WASHINGTON: MainStem has announced signed affiliate agreements with Flourish and Weedtraqr, two leading technology providers of enterprise supply chain and inventory management systems. These seed-to-sale platforms serve cultivators, manufacturers, processors, wholesalers, distributors, and retailers in the regulated legal cannabis industry.

MainStem“We are excited to bring a value-add service into our technology suite,” said Colton Griffin, CEO of Flourish Software. “We love the idea of giving our clients more features and benefits from with inside of our technology platform. Flourish already controls the purchasing and inventory management of non-cannabis inventory. It makes perfect sense that we would partner with MainStem to streamline the purchasing process and procurement needs for all non-cannabis products for our clients.”

MainStem’s proprietary technology brings product manufacturers and suppliers to cannabis businesses with their MainStem Affiliate (MAP) and MainStem Vendor (MVP) programs. The Marketplace features MainStem’s product catalog of over 10,000 ancillary products such as product packaging, retail accessories, grow supplies, and traceability equipment from a wide selection of leading industry suppliers. Access to the Marketplace is included in the software at no additional cost to customers. Users can manage payment processing, order fulfillment, order status, all directly supported and operated by MainStem’s dedicated customer service team. Marketplace customers not only experience a one-stop shopping convenience but can also compare pricing and manage orders from multiple suppliers in a single purchasing platform.

“In the cannabis industry, seed-to-sale applications are the technological backbone that helps these businesses thrive. MainStem brings value and convenience to end users with resources they need to help run their businesses. For that reason, we vet our potential software partners to make sure the MainStem Marketplace will be valuable to the people using it,” said Liam Sweeney, MainStem Director of Business Development.

The Legal Cannabis Farmhand Life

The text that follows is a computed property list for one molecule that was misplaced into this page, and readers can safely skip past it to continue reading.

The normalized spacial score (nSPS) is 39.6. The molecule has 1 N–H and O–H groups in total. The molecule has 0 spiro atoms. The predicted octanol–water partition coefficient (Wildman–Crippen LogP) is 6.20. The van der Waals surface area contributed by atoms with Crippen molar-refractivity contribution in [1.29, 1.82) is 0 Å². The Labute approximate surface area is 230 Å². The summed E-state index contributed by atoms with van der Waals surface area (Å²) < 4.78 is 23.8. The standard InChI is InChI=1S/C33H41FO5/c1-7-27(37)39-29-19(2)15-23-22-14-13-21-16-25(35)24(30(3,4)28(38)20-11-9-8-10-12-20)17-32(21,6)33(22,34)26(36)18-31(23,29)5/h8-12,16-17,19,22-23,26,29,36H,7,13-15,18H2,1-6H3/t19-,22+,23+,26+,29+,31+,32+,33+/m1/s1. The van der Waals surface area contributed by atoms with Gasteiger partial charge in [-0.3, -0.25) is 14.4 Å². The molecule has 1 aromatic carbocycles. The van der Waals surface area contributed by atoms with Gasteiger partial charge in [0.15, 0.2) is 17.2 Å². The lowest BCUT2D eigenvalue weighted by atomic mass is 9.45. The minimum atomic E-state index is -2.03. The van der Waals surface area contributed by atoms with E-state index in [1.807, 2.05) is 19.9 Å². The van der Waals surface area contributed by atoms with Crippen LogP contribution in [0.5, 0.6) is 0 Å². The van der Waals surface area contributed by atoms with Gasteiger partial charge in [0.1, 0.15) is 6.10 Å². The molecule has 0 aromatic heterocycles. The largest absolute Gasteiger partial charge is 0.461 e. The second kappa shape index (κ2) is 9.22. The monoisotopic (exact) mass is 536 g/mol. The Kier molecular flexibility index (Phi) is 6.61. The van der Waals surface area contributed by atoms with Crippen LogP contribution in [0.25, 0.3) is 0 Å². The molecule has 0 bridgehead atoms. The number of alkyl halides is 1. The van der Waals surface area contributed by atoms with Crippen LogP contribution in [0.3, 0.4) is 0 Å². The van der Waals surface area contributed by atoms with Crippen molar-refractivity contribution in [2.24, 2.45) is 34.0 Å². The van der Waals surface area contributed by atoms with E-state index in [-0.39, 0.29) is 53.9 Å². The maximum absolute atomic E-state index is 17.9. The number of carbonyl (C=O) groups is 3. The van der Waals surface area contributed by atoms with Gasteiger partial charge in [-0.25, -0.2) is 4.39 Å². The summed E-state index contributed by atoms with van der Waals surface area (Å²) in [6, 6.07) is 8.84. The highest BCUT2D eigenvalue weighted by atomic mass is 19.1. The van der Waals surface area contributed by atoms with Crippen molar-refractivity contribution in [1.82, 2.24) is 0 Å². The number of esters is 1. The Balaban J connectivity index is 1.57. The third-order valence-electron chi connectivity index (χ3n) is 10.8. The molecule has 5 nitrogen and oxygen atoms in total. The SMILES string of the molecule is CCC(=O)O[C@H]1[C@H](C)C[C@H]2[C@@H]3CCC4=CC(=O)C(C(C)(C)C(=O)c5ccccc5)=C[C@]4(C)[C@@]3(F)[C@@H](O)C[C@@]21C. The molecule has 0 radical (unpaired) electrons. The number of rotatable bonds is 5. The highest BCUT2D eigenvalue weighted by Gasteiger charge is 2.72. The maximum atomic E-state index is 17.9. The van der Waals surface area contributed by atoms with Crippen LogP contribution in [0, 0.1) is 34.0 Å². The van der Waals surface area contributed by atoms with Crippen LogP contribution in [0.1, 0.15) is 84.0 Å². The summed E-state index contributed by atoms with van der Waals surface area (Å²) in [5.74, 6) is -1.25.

By Pamela Dyer

Over the summer I took a job on a legal Tier 3 outdoor cannabis farm in Washington State called Sticky Mantis. My objective for taking the job was to build on my cannabis resume, experience a growing season from veg to harvest on a farm that size, and be able to share stories about what it is like working in this part of the industry.

I knew enough about cannabis from growing my own and from being on other large farms in the industry that I knew I would be in for a tedious and smelly time.

I took the position at Sticky Mantis specifically because they are family owned and have been in operation since the beginning legalization in Washington State. Unlike what I imagine my family would be like trying to manage a cannabis farm, I found out this farm’s family is not only fun to be around but they work well together and somehow managed to make the tedious parts of the work much more enjoyable.

Pam is outstanding in her field

Pam is outstanding in her field

The other reason I accepted the job was because this farm does not grow with pesticides. I was able to daily receive the benefits of working with fresh air, clean water, working with plants, and sunshine without the exposure to toxins in pesticides.

Initially, I started in the processing room one or two days a week finger trimming and as harvest came on my job was moved outside and shifts increased to 7 days a week. I have to say that trimming and packaging cannabis is not a bad gig if you can handle sitting or standing in one place for days on end and working as quickly as possible on a super tedious and repetitive tasks. As a part-time job or once a seasonal extra job it is very low stress and physically doable even if you have health limitations. The only possibly bad thing is that you will go home covered in dry weed crumbs and smelling like flowers until you change your clothes and take a shower.